For the other experience: I had suddenly discovered that I missed too many annual carol services over the years. I picked the church with the best choir (by my ranking) and planned to be at theirs. No friends, no chix, no family – just me! I spent all week planning for it – and then the day came. What I hadn’t made allowance for were errors in my ranking algorithm. You see, I had based my rankings on “samples” taken about a decade prior. Many of those once-awesome vocal chords had aged terribly over the inter-lying years. It was like sour milk! Alas! Everything has an expiration date. Theirs was definitely under a decade. Of course, their rendition ended up being a big let-down but that was fair compared to what was to follow. The preacher mounted the stage – and till now, many years after, I still cannot picture what he was talking about. It was Christmas Eve for Christ’s sake (literally!). I could have sworn I fell asleep but my eyes were wide open. I had “been privy” to a few off-the-tone sermons but there had never been any like that. This was a new record! I was sorely tempted to ask the usher next to me what the point of the sermon was but I knew it would sound a bit insulting, so I resisted. I however have not stopped asking myself ever since.

Every now and then, I pit these two experiences against each other and ask myself what a sermon really is. What the church needs to hear or what burdens the preacher. I still do not have an answer – but the quest for an answer goes on! There’s a preacher in my church who is just articulate. Though he can’t sing either (is this a syndrome or what?), he gives illustrations where needed, jokes which drive home the point …generally, stuff you can relate to. But he’s not a regular – and since there’s no way of telling when next he’d be up, I {try to} go every Sunday.

I’ve heard outright confrontational sermons – usually directed at my (lack of) punctuality. Some sermons were purely amusing; others had messages intended only for a section of the audience. No grouse! – but a pointless sermon? Lord have mercy!!! Looking into the future, I have to say I don’t think being a Pastor is along my route. Still, if it so happens someday, I’d encourage my members to see the movie “The Men Who Stare At Goats”. I’d direct their attention to the scene where the naive soldier asked Sgt. Ben Echmeyer what the practical application of hanging cement bags off one’s nuts is. After that, I’m sure someday they’d learn to ask what the point is in a bogus sermon.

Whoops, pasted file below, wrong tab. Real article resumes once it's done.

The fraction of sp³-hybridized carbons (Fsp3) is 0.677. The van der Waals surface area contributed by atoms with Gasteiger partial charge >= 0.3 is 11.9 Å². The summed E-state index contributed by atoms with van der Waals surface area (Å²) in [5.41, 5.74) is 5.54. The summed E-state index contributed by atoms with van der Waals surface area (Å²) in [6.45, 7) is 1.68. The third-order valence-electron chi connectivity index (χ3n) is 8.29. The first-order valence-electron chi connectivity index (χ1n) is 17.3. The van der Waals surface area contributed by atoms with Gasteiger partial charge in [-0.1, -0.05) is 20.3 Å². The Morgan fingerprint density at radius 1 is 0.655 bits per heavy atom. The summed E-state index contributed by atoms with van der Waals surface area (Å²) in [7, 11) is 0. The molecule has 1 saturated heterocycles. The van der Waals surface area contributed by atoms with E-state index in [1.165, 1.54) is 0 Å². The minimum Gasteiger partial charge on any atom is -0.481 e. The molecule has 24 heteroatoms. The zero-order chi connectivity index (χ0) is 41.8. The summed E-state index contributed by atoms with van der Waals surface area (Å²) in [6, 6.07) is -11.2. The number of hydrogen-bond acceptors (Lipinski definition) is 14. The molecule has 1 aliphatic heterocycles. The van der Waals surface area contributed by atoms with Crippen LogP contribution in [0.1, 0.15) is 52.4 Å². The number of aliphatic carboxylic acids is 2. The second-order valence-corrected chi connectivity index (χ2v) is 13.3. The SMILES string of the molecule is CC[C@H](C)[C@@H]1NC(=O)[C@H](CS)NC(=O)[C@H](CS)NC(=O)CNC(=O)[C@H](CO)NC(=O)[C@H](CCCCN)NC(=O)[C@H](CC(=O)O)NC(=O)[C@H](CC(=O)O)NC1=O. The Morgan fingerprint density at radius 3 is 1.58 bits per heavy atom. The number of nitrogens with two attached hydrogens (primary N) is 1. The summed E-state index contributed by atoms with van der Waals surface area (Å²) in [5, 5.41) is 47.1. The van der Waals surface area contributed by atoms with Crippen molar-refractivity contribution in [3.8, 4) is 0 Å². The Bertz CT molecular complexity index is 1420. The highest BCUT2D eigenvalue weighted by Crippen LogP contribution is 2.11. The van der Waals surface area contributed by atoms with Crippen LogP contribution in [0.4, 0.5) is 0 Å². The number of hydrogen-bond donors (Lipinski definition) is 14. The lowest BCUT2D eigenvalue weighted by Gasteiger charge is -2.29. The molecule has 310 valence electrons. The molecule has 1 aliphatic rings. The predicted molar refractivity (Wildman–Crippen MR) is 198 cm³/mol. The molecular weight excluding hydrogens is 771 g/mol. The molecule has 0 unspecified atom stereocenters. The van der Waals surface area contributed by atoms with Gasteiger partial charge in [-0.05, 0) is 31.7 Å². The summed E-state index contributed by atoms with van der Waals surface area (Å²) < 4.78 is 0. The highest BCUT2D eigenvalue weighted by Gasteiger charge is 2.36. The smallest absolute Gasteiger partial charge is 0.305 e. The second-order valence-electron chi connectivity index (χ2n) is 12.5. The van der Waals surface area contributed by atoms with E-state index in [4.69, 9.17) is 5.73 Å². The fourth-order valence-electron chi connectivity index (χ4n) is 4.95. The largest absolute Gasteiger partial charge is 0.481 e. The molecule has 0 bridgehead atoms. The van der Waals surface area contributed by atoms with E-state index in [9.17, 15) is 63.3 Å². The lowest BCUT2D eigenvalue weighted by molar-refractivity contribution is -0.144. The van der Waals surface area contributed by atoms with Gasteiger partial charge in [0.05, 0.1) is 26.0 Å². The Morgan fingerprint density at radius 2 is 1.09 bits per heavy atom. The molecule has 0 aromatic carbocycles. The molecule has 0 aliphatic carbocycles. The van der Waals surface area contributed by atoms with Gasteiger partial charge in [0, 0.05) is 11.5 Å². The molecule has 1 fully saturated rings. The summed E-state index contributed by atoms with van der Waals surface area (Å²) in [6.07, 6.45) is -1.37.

iYa Basta! I rest my case!

This entry was posted in Carol, Exam, Naija, Sermons, The Men Who Stare At Goats and tagged , , , , , , , . Bookmark the permalink.

6 Responses to Sermons: What’s The Point?

  1. Kola Osasona says:

    Brilliant. reminded me of church on sunday (yes, i finally went). the usher had to keep poking the folks beside me with her pencil; they kept nodding off. she obviously didn't spot me. it got worse when the preacher said: "let's bow down our heads for prayer".

  2. ... says:

    Thanx, Kola. Wow! That's a good one. If you try that "bow ur head" thing in my area (on a cold day), the only "amen" u would hear would be ur own echo!

  3. Sermons, they probably have to do witrh what bothers on the preachers mind.How many sincere preachers do we have today? most are just lyricists who try to hypnotise their audience and steal from them.this is a trend that cuts across all religious beliefs.the best sermon is always that which your conscience preaches.

  4. Imisi says:

    @Hemhem Looool! Nah you talk am oh!

  5. misstik says:

    nyc taste buds!!(kola nut-walnut hybrid.u eva tasted dt?).was laughing throughout.guess sometimes wt we think is the best comes out the worst and we cant do anything in our strength, we need God. love the post.had a good laugh with a good msg encrypted within it. thumbs up!!!

  6. Imisi says:

    @misstik: thanx a lot. you sure pick your words well!